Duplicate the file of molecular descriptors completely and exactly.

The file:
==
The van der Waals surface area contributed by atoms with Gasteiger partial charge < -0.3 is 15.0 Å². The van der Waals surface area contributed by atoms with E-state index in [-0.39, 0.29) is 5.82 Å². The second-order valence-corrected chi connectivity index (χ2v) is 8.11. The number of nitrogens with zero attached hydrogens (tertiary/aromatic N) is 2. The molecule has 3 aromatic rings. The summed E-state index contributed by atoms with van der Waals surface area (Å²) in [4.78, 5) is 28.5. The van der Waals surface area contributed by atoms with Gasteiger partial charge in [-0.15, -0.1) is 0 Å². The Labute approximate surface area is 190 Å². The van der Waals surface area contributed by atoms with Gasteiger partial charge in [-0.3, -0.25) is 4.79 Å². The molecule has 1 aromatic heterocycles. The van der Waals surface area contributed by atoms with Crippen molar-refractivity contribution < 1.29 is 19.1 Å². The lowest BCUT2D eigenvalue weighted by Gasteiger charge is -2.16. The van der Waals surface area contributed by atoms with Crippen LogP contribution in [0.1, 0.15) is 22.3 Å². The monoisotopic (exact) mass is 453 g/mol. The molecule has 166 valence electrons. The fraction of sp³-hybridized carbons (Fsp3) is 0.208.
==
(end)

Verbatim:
The van der Waals surface area contributed by atoms with Gasteiger partial charge < -0.3 is 15.0 Å². The van der Waals surface area contributed by atoms with E-state index in [-0.39, 0.29) is 5.82 Å². The second-order valence-corrected chi connectivity index (χ2v) is 8.11. The number of nitrogens with zero attached hydrogens (tertiary/aromatic N) is 2. The molecule has 3 aromatic rings. The summed E-state index contributed by atoms with van der Waals surface area (Å²) in [4.78, 5) is 28.5. The van der Waals surface area contributed by atoms with Gasteiger partial charge in [-0.15, -0.1) is 0 Å². The Labute approximate surface area is 190 Å². The van der Waals surface area contributed by atoms with Gasteiger partial charge in [-0.3, -0.25) is 4.79 Å². The molecule has 1 aromatic heterocycles. The van der Waals surface area contributed by atoms with Crippen molar-refractivity contribution < 1.29 is 19.1 Å². The lowest BCUT2D eigenvalue weighted by Gasteiger charge is -2.16. The van der Waals surface area contributed by atoms with Crippen LogP contribution in [0.1, 0.15) is 22.3 Å². The monoisotopic (exact) mass is 453 g/mol. The molecule has 166 valence electrons. The fraction of sp³-hybridized carbons (Fsp3) is 0.208.